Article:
User registration

The default setup for Weblate is to use python-social-auth for handling new users. This allows them to register using form on the website and after confirming their email they can contribute or by using some third party service to authenticate.

You can also completely disable new users registration using REGISTRATION_OPEN.

Authentication backends

By default Weblate uses Django built-in authentication and includes various social authentication options. Thanks to using Django authentication, you can also import user database from other Django based projects (see Migrating from Pootle).

Django can be additionally configured to authenticate against other means as well.

Social authentication

Thanks to python-social-auth, Weblate support authentication using many third party services such as Facebook, GitHub, Google or Bitbucket.

Please check their documentation for generic configuration instructions:


By default, Weblate relies on third-party authentication services to provide validated email address, in case some of services you want to use do not support this, please remove social.pipeline.social_auth.associate_by_email from SOCIAL_AUTH_PIPELINE settings.

Enabling individual backends is quite easy, it’s just matter of adding entry to AUTHENTICATION_BACKENDS setting and possibly adding keys needed for given authentication. Please note that some backends do not provide user email by default, you have to request it explicitly, otherwise Weblate will not be able to properly credit users contributions.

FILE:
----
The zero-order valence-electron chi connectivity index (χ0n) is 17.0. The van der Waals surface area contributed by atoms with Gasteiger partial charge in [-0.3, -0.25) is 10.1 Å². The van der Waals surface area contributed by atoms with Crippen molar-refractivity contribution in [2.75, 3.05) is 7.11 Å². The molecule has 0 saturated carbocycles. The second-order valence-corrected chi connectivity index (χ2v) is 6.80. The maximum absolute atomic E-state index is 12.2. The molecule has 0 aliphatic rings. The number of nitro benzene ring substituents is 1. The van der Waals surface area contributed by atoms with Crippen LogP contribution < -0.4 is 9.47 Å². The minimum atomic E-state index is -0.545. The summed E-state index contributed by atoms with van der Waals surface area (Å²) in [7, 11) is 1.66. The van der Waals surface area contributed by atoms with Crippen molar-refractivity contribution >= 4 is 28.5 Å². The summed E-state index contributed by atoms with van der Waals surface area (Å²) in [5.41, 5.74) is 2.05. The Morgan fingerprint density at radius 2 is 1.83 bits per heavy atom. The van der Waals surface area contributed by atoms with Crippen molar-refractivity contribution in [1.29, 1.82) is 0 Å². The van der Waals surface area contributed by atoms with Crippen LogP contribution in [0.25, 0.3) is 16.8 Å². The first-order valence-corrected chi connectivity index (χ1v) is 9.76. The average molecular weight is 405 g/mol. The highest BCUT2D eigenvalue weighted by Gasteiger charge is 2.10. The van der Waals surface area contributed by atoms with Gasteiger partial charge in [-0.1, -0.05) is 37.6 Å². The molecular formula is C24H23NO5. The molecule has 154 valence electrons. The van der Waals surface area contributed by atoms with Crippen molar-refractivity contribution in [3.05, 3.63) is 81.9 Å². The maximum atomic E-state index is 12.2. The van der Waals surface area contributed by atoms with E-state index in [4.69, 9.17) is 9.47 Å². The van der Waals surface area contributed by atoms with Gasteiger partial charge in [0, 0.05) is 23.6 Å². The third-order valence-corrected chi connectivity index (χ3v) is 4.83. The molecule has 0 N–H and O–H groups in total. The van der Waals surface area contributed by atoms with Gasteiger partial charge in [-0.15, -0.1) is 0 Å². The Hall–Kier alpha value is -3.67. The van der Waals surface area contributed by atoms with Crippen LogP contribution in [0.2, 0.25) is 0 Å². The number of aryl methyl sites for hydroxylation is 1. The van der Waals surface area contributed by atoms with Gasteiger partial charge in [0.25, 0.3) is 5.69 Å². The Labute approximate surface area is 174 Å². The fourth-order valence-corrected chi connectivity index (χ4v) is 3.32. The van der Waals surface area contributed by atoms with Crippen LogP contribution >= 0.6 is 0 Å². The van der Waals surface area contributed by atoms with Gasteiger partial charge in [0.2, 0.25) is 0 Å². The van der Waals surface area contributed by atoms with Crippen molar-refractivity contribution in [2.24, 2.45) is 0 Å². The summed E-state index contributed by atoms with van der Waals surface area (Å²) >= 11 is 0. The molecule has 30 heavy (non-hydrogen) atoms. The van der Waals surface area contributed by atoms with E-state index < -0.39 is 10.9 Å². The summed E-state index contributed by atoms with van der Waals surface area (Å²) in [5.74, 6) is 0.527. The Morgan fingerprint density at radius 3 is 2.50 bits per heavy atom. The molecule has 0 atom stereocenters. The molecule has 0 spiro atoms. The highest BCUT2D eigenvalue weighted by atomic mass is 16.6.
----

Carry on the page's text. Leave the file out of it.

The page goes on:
For example, enabling authentication against GitHub:

# Authentication configuration

# Social auth backends setup

Google OAuth2

For using Google OAuth2, you need to register application on <> and enable Google+ API.

The redirect URL is https://WEBLATE SERVER/accounts/complete/google-oauth2/


LDAP authentication

LDAP authentication can be best achieved using django-auth-ldap package. You can install it by usual means:

# Using PyPI
pip install django-auth-ldap

# Using apt-get
apt-get install python-django-auth-ldap

Once you have the package installed, you can hook it to Django authentication:

# Add LDAP backed, keep Django one if you want to be able to login
# even without LDAP for admin account

# LDAP server address

# DN to use for authentication
AUTH_LDAP_USER_DN_TEMPLATE = 'cn=%(user)s,o=Example'
# Depending on your LDAP server, you might use different DN
# like:
# AUTH_LDAP_USER_DN_TEMPLATE = 'ou=users,dc=example,dc=com'

# List of attributes to import from LDAP on login
    'first_name': 'name',
    'email': 'mail',

Access control